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January 29, 2019

January 2019 | Michelle Kruse continues to do amazing work with our client, Center School District. See below or click here to check out the District's featured PBS segment about their innovative programming!

Keep up the good work!

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October 2018 | CBIZ Wellbeing Coordinator, Michelle Kruse, helped her client Center School District implement a ground-breaking program for students at Center Middle School. This program provides children with a protein-packed breakfast every morning before their first class, and is the only one of its kind in the United States.

Hear Michelle discuss this initiative and why Center Middle School was chosen to participate in this study here: Center Middle School Protein Breakfast Study




January 7, 2019

by Jonathan Krass, Senior Account Executive

After days, weeks, and even months of planning emails, phone calls, meetings, presentations, and guidebooks (oh my!) you have successfully completed this year’s Open Enrollment. Ready or not, now is the time to begin thinking about where your benefit program is going for the 2020 year.

In this blog, I’d like to highlight four new and emerging benefits that should be on the top of your list to consider for your next benefits year:

  1. Student Loan Repayment: It’s not a secret that many college (and grad school) alum have student loans, and that for some grads, repaying their student loans is creating a burden on their day-to-day finances. Further, it can impact their ability to contribute to employer-sponsored retirement plans. There are many vendors in the marketplace that will help employees manage their student loans from soup to nuts. From getting (and then staying) on track with monthly payments, to consolidation, to adding in tax-favored contributions from their employers, vendors are stepping up to help today’s employees improve their student loan debt situation.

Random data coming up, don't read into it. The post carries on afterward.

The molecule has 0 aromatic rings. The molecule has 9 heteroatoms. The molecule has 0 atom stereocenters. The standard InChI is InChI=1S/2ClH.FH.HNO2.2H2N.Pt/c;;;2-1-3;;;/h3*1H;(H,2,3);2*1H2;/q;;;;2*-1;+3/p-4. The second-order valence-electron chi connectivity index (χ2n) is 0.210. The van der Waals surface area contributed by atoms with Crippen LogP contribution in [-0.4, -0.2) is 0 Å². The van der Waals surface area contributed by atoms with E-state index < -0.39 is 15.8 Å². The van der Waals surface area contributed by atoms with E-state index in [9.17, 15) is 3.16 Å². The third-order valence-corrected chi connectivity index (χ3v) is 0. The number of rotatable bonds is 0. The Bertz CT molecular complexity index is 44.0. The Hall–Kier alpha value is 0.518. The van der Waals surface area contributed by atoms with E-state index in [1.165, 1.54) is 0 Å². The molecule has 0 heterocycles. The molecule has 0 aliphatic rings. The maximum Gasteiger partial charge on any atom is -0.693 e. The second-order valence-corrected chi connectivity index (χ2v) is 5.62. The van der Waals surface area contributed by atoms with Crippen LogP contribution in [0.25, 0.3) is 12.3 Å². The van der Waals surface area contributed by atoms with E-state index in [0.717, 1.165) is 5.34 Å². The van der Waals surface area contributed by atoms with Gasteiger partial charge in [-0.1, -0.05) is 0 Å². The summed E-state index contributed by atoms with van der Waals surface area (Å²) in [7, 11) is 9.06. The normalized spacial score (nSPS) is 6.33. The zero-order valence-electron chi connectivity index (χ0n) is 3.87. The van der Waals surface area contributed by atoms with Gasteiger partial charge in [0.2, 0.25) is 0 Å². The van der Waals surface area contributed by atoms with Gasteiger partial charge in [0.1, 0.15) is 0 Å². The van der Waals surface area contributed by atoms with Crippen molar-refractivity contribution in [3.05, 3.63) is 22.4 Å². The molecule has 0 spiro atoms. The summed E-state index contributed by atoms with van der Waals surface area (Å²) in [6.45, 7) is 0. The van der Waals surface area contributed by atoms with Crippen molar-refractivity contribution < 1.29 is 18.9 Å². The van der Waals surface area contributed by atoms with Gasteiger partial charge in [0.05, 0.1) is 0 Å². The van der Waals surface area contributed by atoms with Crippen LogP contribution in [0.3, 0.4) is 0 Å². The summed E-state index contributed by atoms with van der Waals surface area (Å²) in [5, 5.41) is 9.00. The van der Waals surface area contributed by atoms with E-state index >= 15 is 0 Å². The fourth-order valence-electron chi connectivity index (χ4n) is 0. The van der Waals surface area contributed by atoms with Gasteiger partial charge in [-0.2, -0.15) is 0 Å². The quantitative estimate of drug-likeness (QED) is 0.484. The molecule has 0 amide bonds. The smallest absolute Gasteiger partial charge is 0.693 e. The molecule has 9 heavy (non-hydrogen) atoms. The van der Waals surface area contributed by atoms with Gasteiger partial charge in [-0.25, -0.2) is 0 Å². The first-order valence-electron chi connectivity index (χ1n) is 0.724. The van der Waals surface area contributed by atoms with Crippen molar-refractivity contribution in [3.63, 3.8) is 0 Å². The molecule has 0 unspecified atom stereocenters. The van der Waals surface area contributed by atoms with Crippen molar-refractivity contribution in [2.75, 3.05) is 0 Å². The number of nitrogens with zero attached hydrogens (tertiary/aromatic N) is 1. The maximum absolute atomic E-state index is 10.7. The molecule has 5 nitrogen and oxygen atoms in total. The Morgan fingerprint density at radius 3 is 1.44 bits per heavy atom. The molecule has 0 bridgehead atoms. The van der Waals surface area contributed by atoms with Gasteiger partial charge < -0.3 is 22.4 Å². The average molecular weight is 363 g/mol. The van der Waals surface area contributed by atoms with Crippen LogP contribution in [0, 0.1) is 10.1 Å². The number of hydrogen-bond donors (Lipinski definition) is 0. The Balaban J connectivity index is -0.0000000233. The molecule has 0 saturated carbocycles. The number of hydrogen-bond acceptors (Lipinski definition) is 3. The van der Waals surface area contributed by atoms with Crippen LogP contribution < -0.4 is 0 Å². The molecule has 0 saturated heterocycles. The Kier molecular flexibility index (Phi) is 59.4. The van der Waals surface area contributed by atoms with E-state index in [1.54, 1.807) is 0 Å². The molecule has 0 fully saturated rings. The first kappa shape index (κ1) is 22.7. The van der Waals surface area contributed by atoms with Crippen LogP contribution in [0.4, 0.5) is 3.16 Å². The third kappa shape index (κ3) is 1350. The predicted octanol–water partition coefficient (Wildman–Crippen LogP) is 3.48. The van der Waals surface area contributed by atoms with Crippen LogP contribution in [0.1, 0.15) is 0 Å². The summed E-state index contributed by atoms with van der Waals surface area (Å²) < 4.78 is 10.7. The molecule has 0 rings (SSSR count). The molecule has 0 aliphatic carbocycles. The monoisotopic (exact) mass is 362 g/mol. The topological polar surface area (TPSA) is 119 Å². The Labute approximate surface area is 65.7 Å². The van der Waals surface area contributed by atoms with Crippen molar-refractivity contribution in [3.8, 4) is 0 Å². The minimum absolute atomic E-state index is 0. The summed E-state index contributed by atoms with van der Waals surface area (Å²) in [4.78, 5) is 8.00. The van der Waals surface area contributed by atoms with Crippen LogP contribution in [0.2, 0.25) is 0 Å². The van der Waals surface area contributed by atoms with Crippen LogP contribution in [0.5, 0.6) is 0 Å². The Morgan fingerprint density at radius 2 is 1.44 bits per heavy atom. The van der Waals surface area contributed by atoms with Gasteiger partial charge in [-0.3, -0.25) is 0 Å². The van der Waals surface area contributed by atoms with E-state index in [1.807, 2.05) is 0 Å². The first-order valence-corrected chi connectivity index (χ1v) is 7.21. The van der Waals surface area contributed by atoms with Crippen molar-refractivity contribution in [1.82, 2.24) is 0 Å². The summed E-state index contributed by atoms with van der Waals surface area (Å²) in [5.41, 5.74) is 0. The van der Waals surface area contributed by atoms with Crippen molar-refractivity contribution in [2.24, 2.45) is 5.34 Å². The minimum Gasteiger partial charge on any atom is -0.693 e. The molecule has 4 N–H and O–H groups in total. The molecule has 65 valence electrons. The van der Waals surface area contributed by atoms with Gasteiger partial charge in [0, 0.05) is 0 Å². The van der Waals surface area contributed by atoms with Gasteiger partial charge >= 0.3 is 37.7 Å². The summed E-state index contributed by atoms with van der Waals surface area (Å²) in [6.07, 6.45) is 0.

2. Flexible Work Arrangements: Technology is rapidly enhancing how intelligently we work. Most of what we do on a daily basis can be performed on a smartphone. If you throw in a tablet, ever-shrinking laptop and the prevalence of public wifi, most office employees can perform a day’s work from any location in the world. In a recent survey by MetLife, 76% of respondents feel that “being able to work from home makes them feel that their employer trusts them.” Giving employees the flexibility to work from home, compress their work week, flex their start/end times, or even job-sharing can improve employee satisfaction and morale while still maintaining productivity.
  3. Paid Family/Parental Leave: Most employers offer some sort of leave to employees – whether it is Short Term or Long Term Disability, time off under the Family Medical Leave Act (FMLA), or a combination of vacation/sick days. But what if an employee is in a situation where none of these apply – or if, in the case of FMLA time, that leave would be unpaid? Many employers are increasing their benefits offerings to include Paid Family/Parental Leave – time off with pay for an employee to care for a baby or ill family member that does not decrease their allowance of vacation or sick time. In a 2018 study by Unum, 58% of respondents (64% of Millennials) ranked Paid Family/ Parental Leave as the most coveted employer perk – the #1 answer in the survey. Clearly, this can be a benefit that enables an employer to attract and retain quality talent.